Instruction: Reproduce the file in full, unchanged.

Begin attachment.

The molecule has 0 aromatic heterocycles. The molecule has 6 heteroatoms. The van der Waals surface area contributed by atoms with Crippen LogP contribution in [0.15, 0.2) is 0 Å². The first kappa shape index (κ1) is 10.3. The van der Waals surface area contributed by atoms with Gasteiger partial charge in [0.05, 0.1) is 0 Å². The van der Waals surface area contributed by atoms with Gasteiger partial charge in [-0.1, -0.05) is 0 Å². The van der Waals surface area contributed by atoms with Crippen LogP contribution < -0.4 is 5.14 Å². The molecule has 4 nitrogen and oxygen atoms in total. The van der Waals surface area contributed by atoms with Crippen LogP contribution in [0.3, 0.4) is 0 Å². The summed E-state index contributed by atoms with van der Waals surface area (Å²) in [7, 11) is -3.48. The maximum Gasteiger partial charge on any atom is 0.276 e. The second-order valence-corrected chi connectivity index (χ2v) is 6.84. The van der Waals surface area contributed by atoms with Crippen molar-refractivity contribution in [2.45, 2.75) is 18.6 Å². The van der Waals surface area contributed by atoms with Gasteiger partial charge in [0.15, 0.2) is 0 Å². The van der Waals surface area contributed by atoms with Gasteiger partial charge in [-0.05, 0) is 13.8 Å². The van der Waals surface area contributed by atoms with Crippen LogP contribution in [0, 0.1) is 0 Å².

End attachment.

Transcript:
The molecule has 0 aromatic heterocycles. The molecule has 6 heteroatoms. The van der Waals surface area contributed by atoms with Crippen LogP contribution in [0.15, 0.2) is 0 Å². The first kappa shape index (κ1) is 10.3. The van der Waals surface area contributed by atoms with Gasteiger partial charge in [0.05, 0.1) is 0 Å². The van der Waals surface area contributed by atoms with Gasteiger partial charge in [-0.1, -0.05) is 0 Å². The van der Waals surface area contributed by atoms with Crippen LogP contribution < -0.4 is 5.14 Å². The molecule has 4 nitrogen and oxygen atoms in total. The van der Waals surface area contributed by atoms with Crippen LogP contribution in [0.3, 0.4) is 0 Å². The summed E-state index contributed by atoms with van der Waals surface area (Å²) in [7, 11) is -3.48. The maximum Gasteiger partial charge on any atom is 0.276 e. The second-order valence-corrected chi connectivity index (χ2v) is 6.84. The van der Waals surface area contributed by atoms with Crippen molar-refractivity contribution in [2.45, 2.75) is 18.6 Å². The van der Waals surface area contributed by atoms with Gasteiger partial charge in [0.15, 0.2) is 0 Å². The van der Waals surface area contributed by atoms with Gasteiger partial charge in [-0.05, 0) is 13.8 Å². The van der Waals surface area contributed by atoms with Crippen LogP contribution in [0, 0.1) is 0 Å².